The Grime on Grimes

As I prepare for my first Skype interview, I can’t help thinking of Napoleon Dynamite’s brother Kip singing, “Yes I love technology, but not as much as Grimes you see…”. Obviously replacing ‘you’ with ‘Grimes’, the Canadian beauty nuzzled me into her arduous interview schedule. It was 9pm Montreal time, her ninth hour of interviews.

If you’re unfamiliar with Grimes, she is Canada’s sparkling diamond of futuristic pop music. Born in Vancouver, Grimes grew up admiring the underground music scene, sneaking into shows at age 11 and thriving on alternative culture. If she were a character in the unforgettable Canadian series “Degrassi High: The Next Generation”, she would be “the Goth guy. I remember it being so awesome”.

Grimes’ alternative look and lifestyle has perhaps been the cause of some unnecessary trouble in the past. A recent rant on Twitter indicated that Grimes was questioned for drug smuggling at a Houston airport earlier this year. Travelling from a music festival in Mexico, Grimes spent 24 hours in airport custody: “It was really fucked up. The dogs found nothing and they kept insisting I had drugs. They were looking up my records, like with the FBI and shit, and even went through my whole Twitter account! They just didn’t like the way I looked”.

Drugs and Degrassi aside, we discuss Grimes’ latest music video for her single Oblivion from her third and most recent album Visions. Filmed at a university and Olympic stadium in Montreal, the video for Oblivion shows Grimes wandering through crowds, miming to the song as it plays through her headphones. Simple cinematography is used to create an effortless, disconnected journey through a cliché football crowd — but this wasn’t exactly the plan: “The film was very expensive, so we had to use everything we shot. We didn’t have any permits, so it has a very documentary feel. That’s why people are walking in front of the camera at times.”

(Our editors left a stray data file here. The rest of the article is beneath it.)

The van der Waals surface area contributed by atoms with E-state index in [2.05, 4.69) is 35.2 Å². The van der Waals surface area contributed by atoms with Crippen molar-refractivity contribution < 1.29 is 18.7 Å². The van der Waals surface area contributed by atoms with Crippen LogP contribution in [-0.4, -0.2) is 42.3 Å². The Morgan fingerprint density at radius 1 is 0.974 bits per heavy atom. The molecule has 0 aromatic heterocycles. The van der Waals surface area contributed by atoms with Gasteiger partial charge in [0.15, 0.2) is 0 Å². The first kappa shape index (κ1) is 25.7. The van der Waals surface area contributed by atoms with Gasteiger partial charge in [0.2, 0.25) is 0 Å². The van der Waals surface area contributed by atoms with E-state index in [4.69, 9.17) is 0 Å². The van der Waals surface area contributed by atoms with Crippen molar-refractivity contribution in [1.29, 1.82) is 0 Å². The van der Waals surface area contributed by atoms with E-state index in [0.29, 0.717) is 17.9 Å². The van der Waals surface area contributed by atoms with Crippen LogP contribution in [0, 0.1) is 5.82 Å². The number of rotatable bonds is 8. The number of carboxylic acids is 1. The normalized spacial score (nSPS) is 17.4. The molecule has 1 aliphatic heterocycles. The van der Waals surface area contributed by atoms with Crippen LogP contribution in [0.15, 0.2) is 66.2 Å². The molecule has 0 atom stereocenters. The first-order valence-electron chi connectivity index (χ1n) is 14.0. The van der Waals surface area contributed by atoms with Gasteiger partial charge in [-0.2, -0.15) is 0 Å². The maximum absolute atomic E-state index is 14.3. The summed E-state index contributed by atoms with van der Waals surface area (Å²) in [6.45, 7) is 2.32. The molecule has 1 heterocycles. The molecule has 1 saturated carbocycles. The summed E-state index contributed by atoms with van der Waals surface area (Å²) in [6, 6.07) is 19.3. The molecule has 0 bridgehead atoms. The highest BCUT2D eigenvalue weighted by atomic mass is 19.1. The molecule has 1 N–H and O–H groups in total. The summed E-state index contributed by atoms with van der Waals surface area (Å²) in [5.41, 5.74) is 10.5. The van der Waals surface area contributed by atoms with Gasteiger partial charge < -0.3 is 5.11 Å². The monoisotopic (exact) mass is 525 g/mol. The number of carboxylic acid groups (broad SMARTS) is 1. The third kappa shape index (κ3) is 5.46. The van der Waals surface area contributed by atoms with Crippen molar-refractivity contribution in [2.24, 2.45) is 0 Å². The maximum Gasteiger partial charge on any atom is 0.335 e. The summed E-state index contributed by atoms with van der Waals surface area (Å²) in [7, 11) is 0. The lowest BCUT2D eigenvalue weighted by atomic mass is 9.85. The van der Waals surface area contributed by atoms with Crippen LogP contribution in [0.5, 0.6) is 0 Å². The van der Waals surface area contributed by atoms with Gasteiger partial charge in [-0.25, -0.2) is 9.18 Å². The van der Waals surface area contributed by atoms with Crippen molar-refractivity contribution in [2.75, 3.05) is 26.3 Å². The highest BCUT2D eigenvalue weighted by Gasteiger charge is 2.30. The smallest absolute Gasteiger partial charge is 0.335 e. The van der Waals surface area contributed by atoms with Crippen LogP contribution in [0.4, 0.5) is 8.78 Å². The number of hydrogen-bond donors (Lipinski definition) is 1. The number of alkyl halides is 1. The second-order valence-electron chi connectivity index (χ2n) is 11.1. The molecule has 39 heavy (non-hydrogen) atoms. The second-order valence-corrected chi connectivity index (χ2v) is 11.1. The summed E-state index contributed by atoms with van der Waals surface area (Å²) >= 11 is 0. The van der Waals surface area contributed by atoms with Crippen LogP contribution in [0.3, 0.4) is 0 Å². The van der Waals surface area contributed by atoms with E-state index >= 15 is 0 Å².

Boasting ethereal layered vocals, electronic popping sounds, and a shuffling drum beat, Oblivion presents itself as a groovy and girly experimental pop song. Given the song title and a video demonstrating her alternative style while depicting isolation, initially the song reflects self-seclusion. However, its lighter qualities mask a dark story. Grimes, who never discusses her lyrics, opened up about the song’s true meaning: “The song is about being violently assaulted and it made me crazy for a few years. I got really paranoid walking around at night and started feeling really unsafe. The song is more about empowering myself physically amongst a masculine power, and the hate of feeling powerless, making light of masculine physical power, making it jovial and non-threatening. I took a typically violent cultural situation and made it pop and happy.”

2012 sees the Mariah Carey and Cut Copy fan very active. Grimes plans to release music videos for Genesis and Circumambient after “taking a break to record a fourth album. It will be recorded in my bedroom again but I’ll record the vocals in a studio. It’s going to be very electronic and I want it, more the vocals, to be very polished.”

So when can we experience Canada’s newest talent live? Unfortunately Grimes won’t be performing at Splendour in the Grass as she “will definitely be in the states at that time”, but she “may be coming (to Australia) in November or December.”

For now, connecting with grimes696969 (badass, I know) over Skype will suffice. Although we were strangers worlds away, we spoke like old friends, who will probably never speak to each other ever again. Sure, my scope into Grimes’ life was momentary, but our fifteen minutes spoke volumes of her gentility and placid personality, proving her raw talent and welcoming nature will glide her into popularity. So, still I love technology, always and forever.

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